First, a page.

EDIT February 4th 2019
Professor Delanunty kindly sent me the notes of her talk and an additional quote from our now President which she wanted to include but ran out of space.
Per Sir Andrew McFarlane in a speech to the ALC in November 2018
“”Crisis” may be an overused word and some, outside the court system, may have questioned its deployment by Sir James Munby two years ago in relation to the rise of the number of care applications being received by the courts. For my part, I consider that Sir James was fully justified in calling this a crisis and, as the continuing figures have borne out since, Sir James was plainly right to blow the whistle when he did.”
“It was integral to the ethos of the Children Act 1989 that family life should be independent and free from unjustified interference by the state. That ethos was encapsulated in the central concept of “parental responsibility”, which was reinforced by the presumption that a court order modifying or restricting the exercise of parental responsibility would not be made unless to do so would promote the child’s welfare. That statutory foundation was further underpinned by the Human Rights Act 1998. Part Three of the CA 1989 set out general and specific duties imposed upon local authorities in respect to the services that they must, or may, provide to children and families. In the context of Part Three working in partnership with those holding parental responsibility and members of the wider family was a guiding principle in the effective discharge of a local authority’s duties. The principle of work in partnership was introduced and supported by the body of government guidance issued when the Act came into force […]
To my mind the category of cases that are now coming before the court in greater numbers than was seen hitherto must, almost by definition, come from the opposite end of the spectrum of harm. They are likely to be cases of poor parenting and neglect and in such cases there is a need for the courts to be astute as to the requirements of the threshold criteria. There may be a danger of the system slipping into the exercise of a broad benevolent discretion with courts accepting the need to help children who are generally in need, rather than strictly questioning whether the state of affairs for the particular child has indeed reached the level, which the architects of the Children Act clearly considered was required, sufficient to justify statutory orders.”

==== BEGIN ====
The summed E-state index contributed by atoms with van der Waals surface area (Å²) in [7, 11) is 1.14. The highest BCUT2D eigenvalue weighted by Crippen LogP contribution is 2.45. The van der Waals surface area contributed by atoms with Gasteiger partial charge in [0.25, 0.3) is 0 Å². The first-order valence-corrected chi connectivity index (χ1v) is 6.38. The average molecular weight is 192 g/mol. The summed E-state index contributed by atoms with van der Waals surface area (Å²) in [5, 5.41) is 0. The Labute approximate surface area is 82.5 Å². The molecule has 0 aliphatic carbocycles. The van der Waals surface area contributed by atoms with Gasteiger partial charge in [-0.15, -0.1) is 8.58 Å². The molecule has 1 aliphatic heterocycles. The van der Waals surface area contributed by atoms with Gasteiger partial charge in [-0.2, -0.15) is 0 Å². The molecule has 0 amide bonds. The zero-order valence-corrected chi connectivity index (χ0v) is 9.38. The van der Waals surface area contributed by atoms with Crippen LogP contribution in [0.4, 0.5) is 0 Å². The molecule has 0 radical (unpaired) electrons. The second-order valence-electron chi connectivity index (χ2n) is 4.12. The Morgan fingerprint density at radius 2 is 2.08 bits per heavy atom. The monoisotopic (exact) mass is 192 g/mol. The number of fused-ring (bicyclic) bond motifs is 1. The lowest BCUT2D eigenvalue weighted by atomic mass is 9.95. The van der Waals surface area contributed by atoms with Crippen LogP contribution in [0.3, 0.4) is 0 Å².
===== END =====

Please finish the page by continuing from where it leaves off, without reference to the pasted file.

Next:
“It may properly be said that we have reached a stage where the threshold for obtaining a public law order is noticeably low, whereas, no doubt as a result of the current financial climate, the threshold for a family being able to access specialist support services in the community is conversely, very high.”
Professor Delahunty comments:
The lack of financial support for community resources < the rise in s 31’s > they are linked. Hence the value in reminding the audience of how the act was meant to cover community as well as court procedures with access to services, advice and support being embraced within its composite parts . However with limited legal aid for pre proceedings advice for parents , S 20 abuses , legal aid deserts for early ( any!) advice in private law , court staff / judges acting as advisors and counsellors< lack of court time as we have judges working to break point : all these deficits are crippling. Community lack of access to services and legal advice compounds an overwhelmed and overwhelming social care environment staffed by disrespected social workers , often unsupported , and inadequate managerial oversight with little joined up thinking with legal departments. I think every strand is intertwined.
Hence why I thought a reminder of what we should strive at might be timely.